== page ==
-
226
into a nucleus of radon
-
222. The reaction
equation is



The
rest masses of the nuclei are as
follows



The right
-
hand side of the reaction equation
differs in mass from the left
-
hand side by +0.0053
u
.
This mass deficiency, or
mass defect
as it is
usually referred to represents the energy
released in the reaction.

Mass Defect, Q


If ignoring any recoil energy of the radium
nucleus, then this energy is the kinetic energy
of the α
-
particle emitted in the decay.



Using
the conversion of units, we see that
0.0053 u has a mass of 4.956
MeV

c
-
2
. This
means that the kinetic energy of the α
-
particle
is 4.956
MeV
.



The
fact that the mass defect is positive
indicates that energy is released in the
reaction and the reaction will take place
spontaneously.


If the mass defect is negative in a reaction then this
means that energy must be supplied for the reaction to
take place. For example, let us postulate the following
reaction:



where
Q is the mass defect.



Factoring
in the rest masses the equation becomes


22.9897
u → 18.9984 u + 4.0026 u +
Q




This
gives
Q =
-

0.0113 u =
-
10.4
MeV

c
-
2
.



In
other words for such a reaction to take place 10.4
MeV

of energy must be supplied.



is
therefore not radioactive but a stable nuclide.


A very important quantity associated with nuclear reaction is the
nuclear binding energy.
To understand this concept, suppose we
add up the individual masses of the individual nucleons that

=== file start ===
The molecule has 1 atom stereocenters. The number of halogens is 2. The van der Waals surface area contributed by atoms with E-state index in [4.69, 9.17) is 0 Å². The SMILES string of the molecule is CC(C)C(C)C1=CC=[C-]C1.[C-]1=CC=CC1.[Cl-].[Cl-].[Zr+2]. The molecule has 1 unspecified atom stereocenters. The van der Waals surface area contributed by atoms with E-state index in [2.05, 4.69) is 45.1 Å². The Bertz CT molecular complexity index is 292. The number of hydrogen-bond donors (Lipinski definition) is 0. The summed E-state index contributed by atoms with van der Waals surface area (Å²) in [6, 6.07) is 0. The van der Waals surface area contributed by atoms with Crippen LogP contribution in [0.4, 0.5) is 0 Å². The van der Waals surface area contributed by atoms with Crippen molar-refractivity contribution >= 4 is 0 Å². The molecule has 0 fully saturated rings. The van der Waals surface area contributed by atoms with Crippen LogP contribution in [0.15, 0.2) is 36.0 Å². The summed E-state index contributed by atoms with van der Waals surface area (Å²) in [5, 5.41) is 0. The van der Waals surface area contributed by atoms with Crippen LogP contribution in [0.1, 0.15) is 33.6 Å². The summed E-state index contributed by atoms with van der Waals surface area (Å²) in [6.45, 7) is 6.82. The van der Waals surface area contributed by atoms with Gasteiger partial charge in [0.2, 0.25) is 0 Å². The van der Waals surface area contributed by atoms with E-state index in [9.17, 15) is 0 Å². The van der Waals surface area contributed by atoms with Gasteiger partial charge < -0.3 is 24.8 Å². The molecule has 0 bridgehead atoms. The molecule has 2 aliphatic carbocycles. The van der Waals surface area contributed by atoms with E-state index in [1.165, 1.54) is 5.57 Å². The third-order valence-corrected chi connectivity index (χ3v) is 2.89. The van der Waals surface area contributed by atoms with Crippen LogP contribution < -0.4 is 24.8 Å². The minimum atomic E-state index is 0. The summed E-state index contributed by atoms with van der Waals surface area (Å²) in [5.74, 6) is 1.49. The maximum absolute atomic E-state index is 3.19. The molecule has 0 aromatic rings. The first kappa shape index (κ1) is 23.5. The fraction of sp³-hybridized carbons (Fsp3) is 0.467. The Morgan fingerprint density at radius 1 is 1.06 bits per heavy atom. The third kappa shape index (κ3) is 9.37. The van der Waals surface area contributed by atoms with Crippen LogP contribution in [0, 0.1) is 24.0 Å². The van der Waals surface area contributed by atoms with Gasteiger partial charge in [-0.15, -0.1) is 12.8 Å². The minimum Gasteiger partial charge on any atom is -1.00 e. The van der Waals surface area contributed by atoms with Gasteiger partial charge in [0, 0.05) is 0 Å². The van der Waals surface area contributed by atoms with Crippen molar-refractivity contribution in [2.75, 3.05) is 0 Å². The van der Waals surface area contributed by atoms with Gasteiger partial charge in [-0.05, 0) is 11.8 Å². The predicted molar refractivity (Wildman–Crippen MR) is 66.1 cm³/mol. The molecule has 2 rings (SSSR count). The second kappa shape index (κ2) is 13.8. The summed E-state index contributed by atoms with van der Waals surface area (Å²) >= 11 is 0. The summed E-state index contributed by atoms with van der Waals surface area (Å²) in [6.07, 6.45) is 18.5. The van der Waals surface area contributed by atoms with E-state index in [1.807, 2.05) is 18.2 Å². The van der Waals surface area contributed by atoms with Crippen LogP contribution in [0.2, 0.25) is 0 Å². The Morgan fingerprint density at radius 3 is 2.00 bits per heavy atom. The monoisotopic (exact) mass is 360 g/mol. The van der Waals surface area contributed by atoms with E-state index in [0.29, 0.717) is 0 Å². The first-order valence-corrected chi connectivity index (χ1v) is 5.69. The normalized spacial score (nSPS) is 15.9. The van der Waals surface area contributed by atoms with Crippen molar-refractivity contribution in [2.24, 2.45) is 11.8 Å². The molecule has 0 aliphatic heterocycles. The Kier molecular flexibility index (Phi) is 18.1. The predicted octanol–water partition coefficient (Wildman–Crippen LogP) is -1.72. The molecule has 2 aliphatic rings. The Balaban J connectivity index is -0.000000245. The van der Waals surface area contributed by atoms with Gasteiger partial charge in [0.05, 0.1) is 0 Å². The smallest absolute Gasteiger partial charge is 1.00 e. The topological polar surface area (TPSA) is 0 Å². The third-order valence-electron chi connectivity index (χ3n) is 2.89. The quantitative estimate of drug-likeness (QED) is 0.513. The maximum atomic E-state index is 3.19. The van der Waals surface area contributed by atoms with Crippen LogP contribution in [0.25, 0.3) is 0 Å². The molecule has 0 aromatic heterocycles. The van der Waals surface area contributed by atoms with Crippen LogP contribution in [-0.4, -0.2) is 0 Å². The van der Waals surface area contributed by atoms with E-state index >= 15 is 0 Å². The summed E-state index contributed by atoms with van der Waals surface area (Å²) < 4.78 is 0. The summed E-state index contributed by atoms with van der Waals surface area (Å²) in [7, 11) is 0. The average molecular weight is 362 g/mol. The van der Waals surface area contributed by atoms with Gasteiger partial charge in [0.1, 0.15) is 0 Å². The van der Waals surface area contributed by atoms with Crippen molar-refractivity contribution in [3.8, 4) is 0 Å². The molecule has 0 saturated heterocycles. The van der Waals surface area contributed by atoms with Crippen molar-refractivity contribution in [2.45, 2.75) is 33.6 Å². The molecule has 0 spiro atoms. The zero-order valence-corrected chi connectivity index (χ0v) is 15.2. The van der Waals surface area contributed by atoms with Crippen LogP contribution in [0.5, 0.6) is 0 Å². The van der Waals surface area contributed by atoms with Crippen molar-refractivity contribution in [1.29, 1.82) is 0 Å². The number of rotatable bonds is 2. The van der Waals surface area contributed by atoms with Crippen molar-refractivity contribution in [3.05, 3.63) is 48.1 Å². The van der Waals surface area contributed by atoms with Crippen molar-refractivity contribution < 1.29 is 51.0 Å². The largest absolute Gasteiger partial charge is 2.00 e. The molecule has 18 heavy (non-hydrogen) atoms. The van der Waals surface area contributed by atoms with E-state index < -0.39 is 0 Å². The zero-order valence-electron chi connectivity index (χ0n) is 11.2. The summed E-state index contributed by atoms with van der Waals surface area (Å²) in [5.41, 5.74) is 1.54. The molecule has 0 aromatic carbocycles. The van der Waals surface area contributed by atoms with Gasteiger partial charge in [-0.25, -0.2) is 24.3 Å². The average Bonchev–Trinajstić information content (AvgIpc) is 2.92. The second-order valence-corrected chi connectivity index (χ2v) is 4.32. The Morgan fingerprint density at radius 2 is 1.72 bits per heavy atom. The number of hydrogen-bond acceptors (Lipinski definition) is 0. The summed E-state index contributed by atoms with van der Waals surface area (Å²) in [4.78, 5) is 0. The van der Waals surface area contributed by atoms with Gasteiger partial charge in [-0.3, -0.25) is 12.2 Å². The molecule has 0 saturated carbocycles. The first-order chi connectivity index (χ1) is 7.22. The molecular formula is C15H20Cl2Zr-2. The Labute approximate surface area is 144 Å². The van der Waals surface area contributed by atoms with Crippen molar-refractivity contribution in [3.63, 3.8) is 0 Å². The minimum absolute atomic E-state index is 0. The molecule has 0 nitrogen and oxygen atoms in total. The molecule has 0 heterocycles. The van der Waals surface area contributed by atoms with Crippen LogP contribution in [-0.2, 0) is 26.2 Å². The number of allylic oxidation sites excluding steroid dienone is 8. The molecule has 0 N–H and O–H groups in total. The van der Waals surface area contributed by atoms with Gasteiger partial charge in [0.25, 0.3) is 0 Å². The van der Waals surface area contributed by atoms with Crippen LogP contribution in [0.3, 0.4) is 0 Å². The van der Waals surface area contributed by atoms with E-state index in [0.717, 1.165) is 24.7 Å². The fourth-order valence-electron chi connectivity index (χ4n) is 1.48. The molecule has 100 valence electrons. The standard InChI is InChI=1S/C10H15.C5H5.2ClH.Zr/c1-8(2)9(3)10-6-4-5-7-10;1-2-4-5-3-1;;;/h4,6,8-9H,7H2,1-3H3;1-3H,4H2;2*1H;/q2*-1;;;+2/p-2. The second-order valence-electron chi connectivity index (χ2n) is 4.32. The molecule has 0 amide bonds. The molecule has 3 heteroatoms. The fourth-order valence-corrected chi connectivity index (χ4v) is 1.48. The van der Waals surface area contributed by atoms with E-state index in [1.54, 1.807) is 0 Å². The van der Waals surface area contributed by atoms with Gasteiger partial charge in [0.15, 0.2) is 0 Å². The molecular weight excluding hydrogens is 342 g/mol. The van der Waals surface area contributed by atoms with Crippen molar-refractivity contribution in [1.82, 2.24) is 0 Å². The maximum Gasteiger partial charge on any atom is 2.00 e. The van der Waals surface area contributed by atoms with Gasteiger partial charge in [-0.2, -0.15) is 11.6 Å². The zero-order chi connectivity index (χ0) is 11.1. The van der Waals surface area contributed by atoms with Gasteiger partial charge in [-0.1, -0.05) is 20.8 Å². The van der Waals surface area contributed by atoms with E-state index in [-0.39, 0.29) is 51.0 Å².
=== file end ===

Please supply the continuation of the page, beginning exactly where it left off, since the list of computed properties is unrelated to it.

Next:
comprise the helium nucleus, then we find that this sum does not
equal the mass of the nucleus as a whole. This is shown below




(
2
×

938.2 + 2
×

939.6) MeV c
-
2

→ 3728 MeV c
-
2

+
Q


to
give
Q = 28.00
MeV

c
-
2
.


This effectively means that when a helium nucleus is assembled
from nucleons, 28
MeV

of energy is released. Or looking at it
another way, 28
MeV

of energy is required to separate the nucleus
into its individual nucleons since if we postulate, as we did above
for the
decay, this reaction





then
Q =
-

28
MeV

c
-
2
.


Nuclear Binding Energy


The definition of nuclear binding energy is
therefore either
the energy required to separate
the nucleus into it individual nucleons or the
energy that would be released in assembling a
nucleus from its individual nucleons.


Since
the potential energy of a nucleus is
less
than the potential energy of its separate
nucleons, some texts take the binding energy to
be a negative quantity.
We,
however, we will
regard it to be a positive quantity on the basis
that the greater the energy required to separate a
nucleus into its nucleons, the greater the
difference between the potential energy of the
nucleus and its individual nucleons.

Example: Calculate the binding energy of the
nucleus of Carbon
-
12.


Binding Energy Per Nucleon


Rather than just refer to the binding energy of the nuclei of
different isotopes, it is much more important to consider the
binding energy per nucleon. The addition of each nucleon to a
nucleus increases the total binding energy of the nucleus by
about 8
MeV
. However, the increase is not linear and if we plot
the binding energy per nucleon against nucleon number N, the
graph
below shows
some very interesting features
.


The most stable nuclei are those with the greatest binding
energy per nucleon as this means that more energy is required
to separate the nucleus into its constituent nucleons. For
example, much less energy is required per nucleon to “take
apart” a nucleus of uranium
-
235 than a nucleus of helium
-
4.
The most stable element is iron (Fe) as this has the greatest
binding energy per nucleon.

Exercises


Please answer the questions on the

Pervious page as well as:


Tsokos

Page 387, Questions 1 to 6